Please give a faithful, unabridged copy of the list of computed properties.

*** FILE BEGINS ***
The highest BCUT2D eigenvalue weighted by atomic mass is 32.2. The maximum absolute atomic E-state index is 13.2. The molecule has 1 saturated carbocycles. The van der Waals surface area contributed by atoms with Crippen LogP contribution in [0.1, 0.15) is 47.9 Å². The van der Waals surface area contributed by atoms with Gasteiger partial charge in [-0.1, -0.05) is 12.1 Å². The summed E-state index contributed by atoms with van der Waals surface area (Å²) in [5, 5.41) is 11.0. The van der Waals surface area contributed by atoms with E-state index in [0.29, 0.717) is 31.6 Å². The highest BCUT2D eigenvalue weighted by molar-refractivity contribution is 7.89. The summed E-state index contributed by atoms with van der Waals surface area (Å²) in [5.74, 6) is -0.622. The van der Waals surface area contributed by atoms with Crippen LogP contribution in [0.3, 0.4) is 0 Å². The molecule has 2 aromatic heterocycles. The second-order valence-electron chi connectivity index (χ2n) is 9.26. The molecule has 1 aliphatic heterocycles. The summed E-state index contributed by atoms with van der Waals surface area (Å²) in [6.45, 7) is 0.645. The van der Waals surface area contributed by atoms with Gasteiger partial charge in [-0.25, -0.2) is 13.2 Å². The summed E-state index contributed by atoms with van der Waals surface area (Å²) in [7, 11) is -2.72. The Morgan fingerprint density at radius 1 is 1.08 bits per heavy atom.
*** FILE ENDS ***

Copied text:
The highest BCUT2D eigenvalue weighted by atomic mass is 32.2. The maximum absolute atomic E-state index is 13.2. The molecule has 1 saturated carbocycles. The van der Waals surface area contributed by atoms with Crippen LogP contribution in [0.1, 0.15) is 47.9 Å². The van der Waals surface area contributed by atoms with Gasteiger partial charge in [-0.1, -0.05) is 12.1 Å². The summed E-state index contributed by atoms with van der Waals surface area (Å²) in [5, 5.41) is 11.0. The van der Waals surface area contributed by atoms with E-state index in [0.29, 0.717) is 31.6 Å². The highest BCUT2D eigenvalue weighted by molar-refractivity contribution is 7.89. The summed E-state index contributed by atoms with van der Waals surface area (Å²) in [5.74, 6) is -0.622. The van der Waals surface area contributed by atoms with Crippen LogP contribution in [0.3, 0.4) is 0 Å². The molecule has 2 aromatic heterocycles. The second-order valence-electron chi connectivity index (χ2n) is 9.26. The molecule has 1 aliphatic heterocycles. The summed E-state index contributed by atoms with van der Waals surface area (Å²) in [6.45, 7) is 0.645. The van der Waals surface area contributed by atoms with Gasteiger partial charge in [-0.25, -0.2) is 13.2 Å². The summed E-state index contributed by atoms with van der Waals surface area (Å²) in [7, 11) is -2.72. The Morgan fingerprint density at radius 1 is 1.08 bits per heavy atom.